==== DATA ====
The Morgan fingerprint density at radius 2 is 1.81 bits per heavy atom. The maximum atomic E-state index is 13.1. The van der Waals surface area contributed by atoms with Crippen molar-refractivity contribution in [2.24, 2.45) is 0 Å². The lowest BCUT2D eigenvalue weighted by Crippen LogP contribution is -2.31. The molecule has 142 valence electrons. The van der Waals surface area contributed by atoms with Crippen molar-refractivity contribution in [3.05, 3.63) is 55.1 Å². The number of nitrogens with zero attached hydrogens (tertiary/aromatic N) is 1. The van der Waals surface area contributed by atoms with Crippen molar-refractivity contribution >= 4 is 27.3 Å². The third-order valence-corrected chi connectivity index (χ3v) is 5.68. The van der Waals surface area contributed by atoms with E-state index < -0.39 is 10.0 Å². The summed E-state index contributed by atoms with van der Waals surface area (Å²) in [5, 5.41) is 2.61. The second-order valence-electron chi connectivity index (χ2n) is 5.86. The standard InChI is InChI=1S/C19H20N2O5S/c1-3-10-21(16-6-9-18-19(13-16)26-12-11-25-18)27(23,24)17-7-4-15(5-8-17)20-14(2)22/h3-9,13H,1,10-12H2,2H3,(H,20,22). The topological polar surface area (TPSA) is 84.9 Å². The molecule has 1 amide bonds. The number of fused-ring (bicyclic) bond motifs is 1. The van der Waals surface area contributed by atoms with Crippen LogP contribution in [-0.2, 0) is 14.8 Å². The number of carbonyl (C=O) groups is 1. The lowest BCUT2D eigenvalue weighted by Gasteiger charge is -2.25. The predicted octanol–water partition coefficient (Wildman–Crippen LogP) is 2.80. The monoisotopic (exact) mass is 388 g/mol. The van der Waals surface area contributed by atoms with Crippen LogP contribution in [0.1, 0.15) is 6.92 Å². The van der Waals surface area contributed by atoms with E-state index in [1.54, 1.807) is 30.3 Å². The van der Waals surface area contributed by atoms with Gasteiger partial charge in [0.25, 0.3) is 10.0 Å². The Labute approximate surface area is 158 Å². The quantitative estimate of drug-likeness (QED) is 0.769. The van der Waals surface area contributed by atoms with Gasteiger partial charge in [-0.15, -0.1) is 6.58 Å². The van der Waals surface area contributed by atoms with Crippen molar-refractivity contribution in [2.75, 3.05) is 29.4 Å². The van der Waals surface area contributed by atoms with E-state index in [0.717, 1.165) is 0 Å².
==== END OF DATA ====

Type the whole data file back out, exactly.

The Morgan fingerprint density at radius 2 is 1.81 bits per heavy atom. The maximum atomic E-state index is 13.1. The van der Waals surface area contributed by atoms with Crippen molar-refractivity contribution in [2.24, 2.45) is 0 Å². The lowest BCUT2D eigenvalue weighted by Crippen LogP contribution is -2.31. The molecule has 142 valence electrons. The van der Waals surface area contributed by atoms with Crippen molar-refractivity contribution in [3.05, 3.63) is 55.1 Å². The number of nitrogens with zero attached hydrogens (tertiary/aromatic N) is 1. The van der Waals surface area contributed by atoms with Crippen molar-refractivity contribution >= 4 is 27.3 Å². The third-order valence-corrected chi connectivity index (χ3v) is 5.68. The van der Waals surface area contributed by atoms with E-state index < -0.39 is 10.0 Å². The summed E-state index contributed by atoms with van der Waals surface area (Å²) in [5, 5.41) is 2.61. The second-order valence-electron chi connectivity index (χ2n) is 5.86. The standard InChI is InChI=1S/C19H20N2O5S/c1-3-10-21(16-6-9-18-19(13-16)26-12-11-25-18)27(23,24)17-7-4-15(5-8-17)20-14(2)22/h3-9,13H,1,10-12H2,2H3,(H,20,22). The topological polar surface area (TPSA) is 84.9 Å². The molecule has 1 amide bonds. The number of fused-ring (bicyclic) bond motifs is 1. The van der Waals surface area contributed by atoms with Crippen LogP contribution in [-0.2, 0) is 14.8 Å². The number of carbonyl (C=O) groups is 1. The lowest BCUT2D eigenvalue weighted by Gasteiger charge is -2.25. The predicted octanol–water partition coefficient (Wildman–Crippen LogP) is 2.80. The monoisotopic (exact) mass is 388 g/mol. The van der Waals surface area contributed by atoms with Crippen LogP contribution in [0.1, 0.15) is 6.92 Å². The van der Waals surface area contributed by atoms with E-state index in [1.54, 1.807) is 30.3 Å². The van der Waals surface area contributed by atoms with Gasteiger partial charge in [0.25, 0.3) is 10.0 Å². The Labute approximate surface area is 158 Å². The quantitative estimate of drug-likeness (QED) is 0.769. The van der Waals surface area contributed by atoms with Gasteiger partial charge in [-0.15, -0.1) is 6.58 Å². The van der Waals surface area contributed by atoms with Crippen molar-refractivity contribution in [2.75, 3.05) is 29.4 Å². The van der Waals surface area contributed by atoms with E-state index in [0.717, 1.165) is 0 Å².